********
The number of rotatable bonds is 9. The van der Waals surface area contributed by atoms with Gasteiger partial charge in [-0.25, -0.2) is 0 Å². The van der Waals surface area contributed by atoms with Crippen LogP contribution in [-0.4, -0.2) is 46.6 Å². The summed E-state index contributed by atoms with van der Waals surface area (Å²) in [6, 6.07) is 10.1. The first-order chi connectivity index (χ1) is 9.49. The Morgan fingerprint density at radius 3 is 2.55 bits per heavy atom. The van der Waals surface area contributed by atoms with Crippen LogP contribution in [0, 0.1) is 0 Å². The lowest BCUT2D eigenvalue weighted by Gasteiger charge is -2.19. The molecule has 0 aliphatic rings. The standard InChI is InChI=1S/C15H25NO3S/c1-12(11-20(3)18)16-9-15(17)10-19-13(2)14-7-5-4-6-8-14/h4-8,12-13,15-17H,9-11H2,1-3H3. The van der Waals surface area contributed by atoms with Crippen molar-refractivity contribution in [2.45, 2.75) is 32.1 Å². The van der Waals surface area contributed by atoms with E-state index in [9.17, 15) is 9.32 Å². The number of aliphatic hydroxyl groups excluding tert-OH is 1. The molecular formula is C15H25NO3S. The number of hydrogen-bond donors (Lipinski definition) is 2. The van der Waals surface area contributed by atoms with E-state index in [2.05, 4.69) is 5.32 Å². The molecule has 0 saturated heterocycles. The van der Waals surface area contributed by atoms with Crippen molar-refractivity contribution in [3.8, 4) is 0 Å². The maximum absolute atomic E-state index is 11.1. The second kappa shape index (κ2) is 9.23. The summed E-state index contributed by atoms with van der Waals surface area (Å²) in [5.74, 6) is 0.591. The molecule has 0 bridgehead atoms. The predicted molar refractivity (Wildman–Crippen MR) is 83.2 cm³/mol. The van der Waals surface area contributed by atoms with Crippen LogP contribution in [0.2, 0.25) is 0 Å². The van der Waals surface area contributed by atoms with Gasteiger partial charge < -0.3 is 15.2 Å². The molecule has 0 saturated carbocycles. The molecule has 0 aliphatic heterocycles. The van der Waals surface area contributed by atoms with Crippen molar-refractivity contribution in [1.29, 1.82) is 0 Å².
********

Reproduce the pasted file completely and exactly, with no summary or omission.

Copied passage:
The number of rotatable bonds is 9. The van der Waals surface area contributed by atoms with Gasteiger partial charge in [-0.25, -0.2) is 0 Å². The van der Waals surface area contributed by atoms with Crippen LogP contribution in [-0.4, -0.2) is 46.6 Å². The summed E-state index contributed by atoms with van der Waals surface area (Å²) in [6, 6.07) is 10.1. The first-order chi connectivity index (χ1) is 9.49. The Morgan fingerprint density at radius 3 is 2.55 bits per heavy atom. The van der Waals surface area contributed by atoms with Crippen LogP contribution in [0, 0.1) is 0 Å². The lowest BCUT2D eigenvalue weighted by Gasteiger charge is -2.19. The molecule has 0 aliphatic rings. The standard InChI is InChI=1S/C15H25NO3S/c1-12(11-20(3)18)16-9-15(17)10-19-13(2)14-7-5-4-6-8-14/h4-8,12-13,15-17H,9-11H2,1-3H3. The van der Waals surface area contributed by atoms with Crippen molar-refractivity contribution in [2.45, 2.75) is 32.1 Å². The van der Waals surface area contributed by atoms with E-state index in [9.17, 15) is 9.32 Å². The number of aliphatic hydroxyl groups excluding tert-OH is 1. The molecular formula is C15H25NO3S. The number of hydrogen-bond donors (Lipinski definition) is 2. The van der Waals surface area contributed by atoms with E-state index in [2.05, 4.69) is 5.32 Å². The molecule has 0 saturated heterocycles. The van der Waals surface area contributed by atoms with Crippen molar-refractivity contribution in [3.8, 4) is 0 Å². The maximum absolute atomic E-state index is 11.1. The second kappa shape index (κ2) is 9.23. The summed E-state index contributed by atoms with van der Waals surface area (Å²) in [5.74, 6) is 0.591. The molecule has 0 bridgehead atoms. The predicted molar refractivity (Wildman–Crippen MR) is 83.2 cm³/mol. The van der Waals surface area contributed by atoms with Crippen LogP contribution in [0.2, 0.25) is 0 Å². The van der Waals surface area contributed by atoms with Gasteiger partial charge < -0.3 is 15.2 Å². The molecule has 0 saturated carbocycles. The molecule has 0 aliphatic heterocycles. The van der Waals surface area contributed by atoms with Crippen molar-refractivity contribution in [1.29, 1.82) is 0 Å².